In May, 2020, I was very pleased to be a speaker at Phenomenacon, an online paranormal convention put on by Greg and Dana Newkirk of the Traveling Museum of the Paranormal and, of course, of Hellier. My talk was a broad overview of UFO culture and it’s intersection with American history and society–a bit of an anomaly in a weekend that leaned more toward the paranormal and the occult aspects of things but I’m hopeful that people found it interesting! Personal highlights for me were hearing from Timothy Renner and Joshua Cutchin, each giving separate talks but both making me anticipate reading their new book, Where the Footprints End more than I already was. The Hellier cast/crew roundtable was excellent, as was John E.L. Tenney’s talk on conspiracy theory culture. For me, the biggest pleasant surprise was Amy Bruni’s talk on historical research in ghost hunting. I’m not much of a ghost guy, but I found her talk engaging and very sound from the perspective of needing to separate facts from lore when investigating events.
But most interesting to me was seeing that an online convention of this kind seemed to work very smoothly. I’ve been interested in this sort of thing for a while–particularly with so much teaching moving online due to public health concerns here in 2020–so I decided to go through the process of paying my money and being an attendee as well as a speaker. I was amazed at how well the event was run, just from a technical viewpoint. I could count the hiccups on one hand. Given that the event was streaming for 7 or 8 hours a night, Friday, Saturday, and Sunday is quite a feat. It also gave me an opportunity to read the comments by attendees and I was struck by something that I should have known (and, on some level, probably did):
Now that the technology is solid, I can see events like this becoming more and more common. Let’s leave out the public health concerns and look at some benefits.
- Overhead/profit margin: I don’t know the technology/streaming costs involved but I’m 99% sure it was cheaper than renting a venue, paying required fees and insurance, and paying travel for speakers. Paying audio techs, video techs, all of that is eliminated.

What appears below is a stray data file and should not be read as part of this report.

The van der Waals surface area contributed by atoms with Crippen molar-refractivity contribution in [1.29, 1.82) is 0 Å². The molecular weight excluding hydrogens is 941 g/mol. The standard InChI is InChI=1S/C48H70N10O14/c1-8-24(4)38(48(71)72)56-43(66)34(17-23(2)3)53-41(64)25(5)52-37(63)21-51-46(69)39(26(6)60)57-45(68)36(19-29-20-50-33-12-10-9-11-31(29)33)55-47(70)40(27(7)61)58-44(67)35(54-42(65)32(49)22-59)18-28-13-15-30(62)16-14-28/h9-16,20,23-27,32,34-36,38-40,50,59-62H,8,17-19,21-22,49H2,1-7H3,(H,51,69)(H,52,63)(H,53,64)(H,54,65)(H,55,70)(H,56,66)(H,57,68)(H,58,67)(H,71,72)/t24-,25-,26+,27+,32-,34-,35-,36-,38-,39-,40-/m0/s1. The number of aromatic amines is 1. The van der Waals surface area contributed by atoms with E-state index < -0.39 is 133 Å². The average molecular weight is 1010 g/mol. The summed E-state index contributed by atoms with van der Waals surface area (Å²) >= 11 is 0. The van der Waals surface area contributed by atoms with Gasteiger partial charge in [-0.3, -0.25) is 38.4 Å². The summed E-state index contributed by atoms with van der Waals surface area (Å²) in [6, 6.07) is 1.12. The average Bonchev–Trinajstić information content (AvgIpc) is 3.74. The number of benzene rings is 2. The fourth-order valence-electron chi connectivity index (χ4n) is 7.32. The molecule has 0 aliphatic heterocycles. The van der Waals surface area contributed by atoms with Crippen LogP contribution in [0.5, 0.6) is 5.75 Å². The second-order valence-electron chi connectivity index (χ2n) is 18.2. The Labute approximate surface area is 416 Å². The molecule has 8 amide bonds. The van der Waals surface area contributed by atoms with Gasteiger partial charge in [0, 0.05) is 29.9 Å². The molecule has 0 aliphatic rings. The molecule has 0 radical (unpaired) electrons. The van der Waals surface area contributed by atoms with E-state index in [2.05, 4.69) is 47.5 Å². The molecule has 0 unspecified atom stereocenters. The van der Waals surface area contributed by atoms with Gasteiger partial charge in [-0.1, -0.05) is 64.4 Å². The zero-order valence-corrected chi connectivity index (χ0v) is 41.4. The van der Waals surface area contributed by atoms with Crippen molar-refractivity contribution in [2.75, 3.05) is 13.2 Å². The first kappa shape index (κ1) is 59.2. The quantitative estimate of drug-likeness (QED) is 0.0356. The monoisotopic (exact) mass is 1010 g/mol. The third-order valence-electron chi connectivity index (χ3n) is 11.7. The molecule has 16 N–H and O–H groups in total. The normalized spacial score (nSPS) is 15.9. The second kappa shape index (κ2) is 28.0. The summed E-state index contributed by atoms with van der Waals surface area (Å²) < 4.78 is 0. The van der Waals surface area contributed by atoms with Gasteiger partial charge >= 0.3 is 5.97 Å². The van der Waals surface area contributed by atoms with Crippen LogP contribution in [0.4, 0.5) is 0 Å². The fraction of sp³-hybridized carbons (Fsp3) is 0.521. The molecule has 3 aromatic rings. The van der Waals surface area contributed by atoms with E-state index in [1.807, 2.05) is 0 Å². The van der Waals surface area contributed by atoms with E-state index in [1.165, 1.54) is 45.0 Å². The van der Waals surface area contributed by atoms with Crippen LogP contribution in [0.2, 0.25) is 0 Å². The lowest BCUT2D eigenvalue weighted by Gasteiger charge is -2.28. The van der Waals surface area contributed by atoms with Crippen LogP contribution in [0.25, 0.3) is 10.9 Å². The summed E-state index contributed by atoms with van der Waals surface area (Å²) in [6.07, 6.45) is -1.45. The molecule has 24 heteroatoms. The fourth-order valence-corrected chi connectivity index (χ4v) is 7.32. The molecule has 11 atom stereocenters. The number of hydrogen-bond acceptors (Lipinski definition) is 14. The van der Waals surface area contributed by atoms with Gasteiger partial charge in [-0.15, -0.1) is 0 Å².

- A broader reach: Basically, the potential crowd is anyone on the planet. Apart from time zones, geography is not much of a barrier to attending. And, related to that
- I was struck by the number of people in the comments who had never attended a paranormal convention. Then, I realized that I’d only been to a handful and only one of them as an attendee rather than a speaker. There’ve been opportunities but cost, travel, and scheduling often trump my desire to attend. Not to mention times I’ve lived in places where attending such events would have meant having to fly. What Phenomenacon (and other online cons) are able to do is bring these events to a wholly new segment of the paranormal community for whom traditional in person conventions are out of reach.
So just some thoughts, there. I think it went very well, the online attendees seemed thrilled with what they experienced. I hope there are more Phenomenacons in our future, and I hope others make the attempt to move in this direction; not necessarily because there’s a global pandemic, but because Phenomenacon proved that there is a market for such a thing, that it is very doable from a technological standpoint, and that high quality* presenters are wiling and able to do their thing remotely.
I look forward to seeing how this idea develops in the future, and I’d also like to thank Greg and Dana for inviting me to take part.
*Not me, obviously. I’m solidly “hey, that wasn’t too bad!” level and working my way up to high quality!